Marriage as a casualty of war

Even the most well-adjusted couples struggle through the ups and downs of marriage. If you don't constantly pay attention, then petty arguments, bad habits and annoying quirks can eat away a relationship's foundation.

Now add to that an 18-month deployment in a war zone, and keeping a marriage together may seem impossible.

"As in any marriage, whether one is a soldier or not, there are always issues between a husband and wife. They become more acute when a soldier gets orders that he or she is getting deployed. Whatever problem exists is now exacerbated," said Father John Vigilanti, a colonel and chaplain for the U.S. Army Reserves who previously spent 22 years as a New York Army National Guard chaplain.

"The divorce rate in the U.S. Army between 2001 and 2004 among active-duty soldiers doubled," said Father Vigilanti, who also has worked for the metropolitan marriage tribunal of the New York archdiocese for more than 20 years. "That's a sign of the strain that is placed on marriage when someone is placed in combat areas."

According to Defense Manpower Data Center, the Pentagon's statistic-gathering division, Army officers had a 6 percent divorce rate in 2004, 3.5 percent for enlisted soldiers. For the Marines, the numbers were 1.8 percent for officers and 3.5 percent for enlisted. For the Air Force, 1.5 percent of officers and 3.8 percent of enlisted airmen divorced. For the Navy, the divorce rate was 2.5 percent for officers and 3.9 percent for enlisted sailors. Only the Army saw a spike in divorce rates between 2001 and 2004.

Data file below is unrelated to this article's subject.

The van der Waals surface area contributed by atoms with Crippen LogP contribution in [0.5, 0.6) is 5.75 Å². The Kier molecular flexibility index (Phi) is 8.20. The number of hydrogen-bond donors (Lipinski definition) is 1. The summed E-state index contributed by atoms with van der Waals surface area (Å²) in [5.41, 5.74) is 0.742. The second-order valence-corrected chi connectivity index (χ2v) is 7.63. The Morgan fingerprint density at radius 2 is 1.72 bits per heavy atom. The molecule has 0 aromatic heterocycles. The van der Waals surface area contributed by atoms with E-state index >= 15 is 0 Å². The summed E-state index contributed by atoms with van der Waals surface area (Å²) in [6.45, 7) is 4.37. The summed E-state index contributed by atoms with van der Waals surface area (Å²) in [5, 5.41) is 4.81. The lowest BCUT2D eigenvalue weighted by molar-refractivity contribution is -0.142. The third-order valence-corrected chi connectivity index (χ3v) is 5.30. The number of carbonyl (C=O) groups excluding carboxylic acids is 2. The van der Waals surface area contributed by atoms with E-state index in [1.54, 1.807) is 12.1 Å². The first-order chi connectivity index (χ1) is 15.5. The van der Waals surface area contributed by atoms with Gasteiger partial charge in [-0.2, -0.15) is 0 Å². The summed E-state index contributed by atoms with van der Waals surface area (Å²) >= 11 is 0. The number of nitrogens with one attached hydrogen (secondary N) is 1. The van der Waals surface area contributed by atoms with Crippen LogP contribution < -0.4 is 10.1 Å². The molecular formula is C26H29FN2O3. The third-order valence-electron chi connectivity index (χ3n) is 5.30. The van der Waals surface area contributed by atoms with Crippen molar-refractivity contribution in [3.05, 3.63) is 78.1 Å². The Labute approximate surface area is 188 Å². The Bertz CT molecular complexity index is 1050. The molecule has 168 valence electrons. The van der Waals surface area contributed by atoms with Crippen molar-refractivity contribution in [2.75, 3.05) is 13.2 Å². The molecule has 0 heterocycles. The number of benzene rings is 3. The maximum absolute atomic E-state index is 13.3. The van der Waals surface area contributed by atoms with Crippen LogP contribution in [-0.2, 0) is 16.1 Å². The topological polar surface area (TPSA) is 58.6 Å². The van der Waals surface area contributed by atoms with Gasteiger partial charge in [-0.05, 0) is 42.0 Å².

Support for spouses

In an effort to help couples strengthen their marriages and avoid divorce, the U.S. Army has stepped up services for its couples. It now offers a support group for spouses of deployed soldiers.

Deployment forces a soldier to consider serious issues he or she may typically try to avoid -- writing a will, settling legal and financial concerns. The strain of deployment is even greater on reservists and National Guard personnel who are not living on military bases with support services and a network of military families.

Forty percent of the troops serving in Iraq are National Guard and Army Reserve. "This does not bode well for these marriages," Father Vigilanti told OSV, adding that many spouses who are left at home are doing "double duty" in terms of running their households, paying bills, caring for children and holding down jobs. When soldiers return home, there can be resentment over someone walking back in and trying to pick up where he or she left off.

Daily frustrations

Although cell phones and e-mail have made it easier for deployed spouses to communicate with their loved ones back home, there can be a downside to that daily contact. Spouses often will share the frustrations they are experiencing keeping the household running. It may not be anything major, but it can be just enough to get the soldier worrying.

"You're saying something to a spouse in a combat zone and you're giving it a level of importance that it may not normally have, and what that ends up doing is the person in the combat zone has to start thinking about what's going on back home. That kind of a distraction can be detrimental," said Father Vigilanti. "When you're in a place like Iraq, where on any street corner a bomb can explode in a car, you have to be absolutely focused on your surroundings. ... Any kind of distraction can be deadly."